The living room of the future: the place we call home

Retro future living room

Retro future living room

Step into the living room of the future and what will you see? Many people start dreaming of technology. The internet of things that connects all the products in the house. Screens that make you communicate and be involved in all kinds of experiences, whether it be gaming, shopping, or meditating. But in essence, our living room is the place we call home. It is where we can be ourselves, where we gather the stuff that we want to have closest to us. We choose materials and items that reflect who we are. The question is now, what will make us feel at home in thirty years from now? With all the advantages of future technology, what are the things that are most important to us in our private space?

At home, but in the world

The promise of new technology holds many things. And many see the future of the living room packed with technology. Wall paper flat screens which blend in with your interior design. These screens can be used for many things. Home shopping where you make 3D scan of yourself, see yourself sitting on a terrace in Rome with your new outfit. See a glimpse of your vacation on a tropical island. Do some fitness. Or project that you are in a coffee shop, when you need the soft noise of voices to help you concentrate at a writing job.

Making life easy

Our chores at home get easier. The internet of things connects your fridge to your online shopping list for home delivery and tells you when you need these items to be restocked. No more sticky surfaces with self cleaning materials. No more unexpected breakdown of products. All data stored in the cloud inform you about maintenance schedules to make life easy.

Tailored to you

As many people live in the same house and do their own things, everybody has their own needs. Some like it warmer, some colder. Some need bright lights, some need it dimmed. Your living room will need to provide as many tailored options for most people. That means, warm where the couch is, cooler at the dinner table. More light at the chair in the corner, but not when your brother sits there, and so on. Smart control panels can be trained to accommodate light and temperature to the needs of a household. So that most of the time, it is pretty much the way you like.

What it really means to be at home

These technological advantages are one thing. But the essence is being at a place you call home and is connected to who you are. Our stuff, whether it is furniture, flooring or styling items, build our identity. We buy stuff not only because we think it looks nice, also because things match with who we are of who we want to be. The stuff in your house is like cloths, an expression of who you are. As our wardrobes change faster and faster, we get in a similar way less attached to most of the items in our living room, some exceptions there. That means we can move around the world take a few items with us and have new stuff at a new place. We can always be in transit and still make a place our home in no time.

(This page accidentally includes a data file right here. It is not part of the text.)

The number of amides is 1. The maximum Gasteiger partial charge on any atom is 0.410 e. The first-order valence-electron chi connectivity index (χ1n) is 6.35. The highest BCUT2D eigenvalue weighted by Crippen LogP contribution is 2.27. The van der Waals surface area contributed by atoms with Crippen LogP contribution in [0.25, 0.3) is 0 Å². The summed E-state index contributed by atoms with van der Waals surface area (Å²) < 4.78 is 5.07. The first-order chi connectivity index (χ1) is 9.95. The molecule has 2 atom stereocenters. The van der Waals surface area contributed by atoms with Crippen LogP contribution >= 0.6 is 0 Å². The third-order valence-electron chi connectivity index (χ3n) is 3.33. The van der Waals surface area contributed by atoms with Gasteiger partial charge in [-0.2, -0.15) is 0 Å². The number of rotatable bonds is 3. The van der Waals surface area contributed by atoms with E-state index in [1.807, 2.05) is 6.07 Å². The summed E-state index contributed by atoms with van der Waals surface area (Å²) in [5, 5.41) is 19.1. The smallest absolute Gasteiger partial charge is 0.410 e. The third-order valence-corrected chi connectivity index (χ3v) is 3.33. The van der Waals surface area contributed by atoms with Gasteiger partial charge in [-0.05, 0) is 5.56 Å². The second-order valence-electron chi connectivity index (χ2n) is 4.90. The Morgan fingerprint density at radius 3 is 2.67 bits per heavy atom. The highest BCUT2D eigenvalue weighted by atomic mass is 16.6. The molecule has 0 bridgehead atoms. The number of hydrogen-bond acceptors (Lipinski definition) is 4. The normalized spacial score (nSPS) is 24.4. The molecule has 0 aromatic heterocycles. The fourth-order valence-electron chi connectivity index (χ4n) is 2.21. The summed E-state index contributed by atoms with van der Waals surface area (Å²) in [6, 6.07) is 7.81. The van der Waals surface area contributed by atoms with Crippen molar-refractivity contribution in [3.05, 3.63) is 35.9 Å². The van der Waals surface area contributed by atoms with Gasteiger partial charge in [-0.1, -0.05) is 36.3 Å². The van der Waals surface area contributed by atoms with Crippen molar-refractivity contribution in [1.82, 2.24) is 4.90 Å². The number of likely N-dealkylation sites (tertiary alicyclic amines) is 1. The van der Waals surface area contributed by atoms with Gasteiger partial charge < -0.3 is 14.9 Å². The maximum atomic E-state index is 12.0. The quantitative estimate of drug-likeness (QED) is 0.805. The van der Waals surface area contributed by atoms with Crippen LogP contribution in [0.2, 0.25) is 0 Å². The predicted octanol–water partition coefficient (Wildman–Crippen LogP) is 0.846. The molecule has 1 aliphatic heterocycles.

The experience of authentic

With our lives in transit all the time, we don’t buy stuff for eternity. Despite the wish for more sustainable natural materials, these tend to be more expensive, which does not make sense if we plan to use it for just a couple of years. Cheaper materials, up-cycled from used materials, with the expression of wood or stone or wool, do the same trick for us. That is, stimulate the senses, leave an impression and create an ambience in which we can feel happy. That is what the home is all about, make us feel happy, connected and relax to charge up our batteries for all that we need to accomplish in life.

About Freija Van Duijne

Twitter: @FreijavanDuijne Futuring is my passion. I am fascinated about what the future might bring. Always looking around for leads about the future and open for new insights. I am futurist, trendwatchter and strategist at the The Hague Centre for Strategic Studies, a thinktank in the Netherlands. My background is in Human factors psychology. I did my Masters at Leiden University and I did a PhD in Delft University at the faculty of Industrial design engineering. I have been involved in foresight studies since 2006. I am frequently asked as an expert for future studies in area of food, natural resources, health and governance. I am also a speaker and workshop facilitator on futures studies, trend presentations and the many topics that I blog about. My contributions to Futuristablog represent my own personal opinion and is never a statement of the Ministry of Economic Affairs.
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